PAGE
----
London East, ON Railroad Shop Fire, Sept 1884



TORONTO, Ontario, Sept. 22--A disastrous fire occurred in the Grand Trunk Railway car shops at London East yesterday. The fire broke out in a box car which wass standing in the repair shop. No fire had been used near the car, and the origin of the conflagration is a mystery. The flames were first observed by some painters who were in the north end of the paint shop, some distance from the burning car, but the inflammable character of the material and the lack of an adequate supply of water rendered the extinguishing of the fire an utter impossibility. The flames spread to the other cars in the repair shop, and they were consumed. The large building in which the transfer tables and pit were situated, to the east of the repair shed, caught soon afterward and with all its contents and machinery fell a prey to the flames. Then, in rapid succession, the passenger coach shop and the wood-working machinery shop, lying contiguous to each other, were also consumed. These buildings were of brick and from 70 to 90 feet in length. Soon thereafter the dry piles of lumber and partly completed work, which were strewed about the mammoth yard, presented a veritable sea of fire, baffling the efforts of the city firemen and the crowd to subdue the flames. Indeed, the firemen were rendered perfectly helpless soon after reaching the spot, from the fact that the only supply of water from which they were able to work was in a few tanks scattered promiscuously throughout the yard. An effort was made to connect the pipes of the city works, but the precise location of the valves was not known to those in authority at the fire and a long delay ensued. Thirty-nine cars in process of construction, repairing, or finished were consumed, consisting of 28 freight cars, 5 conductor's cars, 2 Wagner, and 2 day coaches. The building in which were the offices, the stores department, the blacksmith house, the wheelwright shop, and the engine shop, all of which were somewhat isolated from the others, were saved, principally because they were roofed with slate. An area of fully 500 feet of buildings was destroyed, with valuable material, spread over almost as much ground. The loss is variously estimated at from $150,000 to $200,000, but the insurance cannot be ascertained. The entire property, as a matter of fact, had not a semblance of protection from fire, and the Grand Trunk Railway authorities can have only themselves to blame for leaving their valuables shops in that condition. Thirty-five hands are thrown out of employment.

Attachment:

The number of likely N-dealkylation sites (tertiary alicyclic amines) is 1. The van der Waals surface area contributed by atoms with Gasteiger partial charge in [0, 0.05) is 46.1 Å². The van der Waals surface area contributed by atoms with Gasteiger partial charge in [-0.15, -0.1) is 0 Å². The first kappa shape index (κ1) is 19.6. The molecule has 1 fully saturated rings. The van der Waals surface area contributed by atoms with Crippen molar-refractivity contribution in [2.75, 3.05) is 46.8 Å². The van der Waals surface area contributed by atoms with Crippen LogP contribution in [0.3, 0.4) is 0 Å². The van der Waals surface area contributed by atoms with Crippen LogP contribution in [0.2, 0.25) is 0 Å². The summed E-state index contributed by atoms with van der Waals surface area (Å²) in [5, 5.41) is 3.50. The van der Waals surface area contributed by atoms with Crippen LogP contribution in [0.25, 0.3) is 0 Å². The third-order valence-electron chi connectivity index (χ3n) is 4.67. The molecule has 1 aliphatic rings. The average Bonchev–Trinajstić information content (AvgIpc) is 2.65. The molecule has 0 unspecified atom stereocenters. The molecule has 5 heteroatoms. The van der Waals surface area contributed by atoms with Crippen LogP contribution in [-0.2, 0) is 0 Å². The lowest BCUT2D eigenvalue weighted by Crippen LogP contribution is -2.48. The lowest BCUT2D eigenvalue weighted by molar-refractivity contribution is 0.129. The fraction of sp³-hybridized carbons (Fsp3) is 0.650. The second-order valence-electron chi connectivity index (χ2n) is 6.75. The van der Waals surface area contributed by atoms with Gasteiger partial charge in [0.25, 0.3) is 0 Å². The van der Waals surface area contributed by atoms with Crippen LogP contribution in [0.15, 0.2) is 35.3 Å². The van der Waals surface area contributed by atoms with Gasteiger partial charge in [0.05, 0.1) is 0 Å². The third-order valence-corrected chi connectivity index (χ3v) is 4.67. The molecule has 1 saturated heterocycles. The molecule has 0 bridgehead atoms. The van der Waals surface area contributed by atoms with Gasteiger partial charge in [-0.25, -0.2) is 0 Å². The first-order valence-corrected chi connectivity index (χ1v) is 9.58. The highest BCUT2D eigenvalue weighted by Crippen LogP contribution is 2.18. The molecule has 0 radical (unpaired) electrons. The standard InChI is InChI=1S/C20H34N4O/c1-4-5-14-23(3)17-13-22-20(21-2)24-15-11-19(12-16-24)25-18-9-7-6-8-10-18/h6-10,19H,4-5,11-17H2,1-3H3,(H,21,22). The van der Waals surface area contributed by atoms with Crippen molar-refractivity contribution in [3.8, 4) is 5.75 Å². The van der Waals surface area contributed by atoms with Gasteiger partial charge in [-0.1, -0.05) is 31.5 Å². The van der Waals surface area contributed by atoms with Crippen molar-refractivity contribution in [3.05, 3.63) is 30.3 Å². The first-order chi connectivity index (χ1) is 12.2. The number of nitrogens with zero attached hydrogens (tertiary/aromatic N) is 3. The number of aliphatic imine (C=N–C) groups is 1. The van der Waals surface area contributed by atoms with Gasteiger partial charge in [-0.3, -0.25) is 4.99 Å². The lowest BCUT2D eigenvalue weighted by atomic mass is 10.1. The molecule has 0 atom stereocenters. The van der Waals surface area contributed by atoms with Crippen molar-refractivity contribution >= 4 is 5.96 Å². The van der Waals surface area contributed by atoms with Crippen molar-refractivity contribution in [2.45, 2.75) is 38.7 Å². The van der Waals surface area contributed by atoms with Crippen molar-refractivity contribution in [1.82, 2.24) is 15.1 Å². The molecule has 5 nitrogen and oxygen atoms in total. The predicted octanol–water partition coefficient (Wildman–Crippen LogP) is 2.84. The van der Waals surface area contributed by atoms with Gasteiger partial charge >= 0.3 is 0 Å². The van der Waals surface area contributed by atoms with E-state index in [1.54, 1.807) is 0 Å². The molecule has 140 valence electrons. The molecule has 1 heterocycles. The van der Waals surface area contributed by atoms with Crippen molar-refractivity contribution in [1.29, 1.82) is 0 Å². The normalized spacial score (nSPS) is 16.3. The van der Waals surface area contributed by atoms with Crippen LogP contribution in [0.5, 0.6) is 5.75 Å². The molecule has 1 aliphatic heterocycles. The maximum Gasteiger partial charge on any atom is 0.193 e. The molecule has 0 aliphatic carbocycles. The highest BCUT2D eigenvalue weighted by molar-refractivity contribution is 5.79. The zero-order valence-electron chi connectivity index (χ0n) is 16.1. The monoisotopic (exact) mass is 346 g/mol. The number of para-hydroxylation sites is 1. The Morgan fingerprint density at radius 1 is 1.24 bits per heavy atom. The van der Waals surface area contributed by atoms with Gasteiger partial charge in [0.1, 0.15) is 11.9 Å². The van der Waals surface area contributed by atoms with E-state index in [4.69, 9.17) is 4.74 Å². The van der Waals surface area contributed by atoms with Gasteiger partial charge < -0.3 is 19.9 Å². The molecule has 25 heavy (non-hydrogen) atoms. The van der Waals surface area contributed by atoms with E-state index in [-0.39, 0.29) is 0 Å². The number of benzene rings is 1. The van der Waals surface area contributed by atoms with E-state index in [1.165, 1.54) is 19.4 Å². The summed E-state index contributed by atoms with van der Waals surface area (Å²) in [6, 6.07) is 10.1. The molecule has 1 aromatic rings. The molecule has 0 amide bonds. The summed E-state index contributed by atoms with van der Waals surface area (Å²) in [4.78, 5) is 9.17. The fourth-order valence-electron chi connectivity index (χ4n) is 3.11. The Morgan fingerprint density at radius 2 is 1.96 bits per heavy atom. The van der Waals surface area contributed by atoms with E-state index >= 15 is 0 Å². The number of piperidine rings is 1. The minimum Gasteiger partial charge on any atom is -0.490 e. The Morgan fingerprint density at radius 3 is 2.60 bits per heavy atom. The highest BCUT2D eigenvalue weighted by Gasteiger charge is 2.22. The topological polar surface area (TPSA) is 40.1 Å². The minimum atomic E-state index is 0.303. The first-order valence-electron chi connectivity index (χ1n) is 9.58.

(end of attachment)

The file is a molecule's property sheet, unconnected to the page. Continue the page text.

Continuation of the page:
The New York Times, New York, NY 23 Sept 1884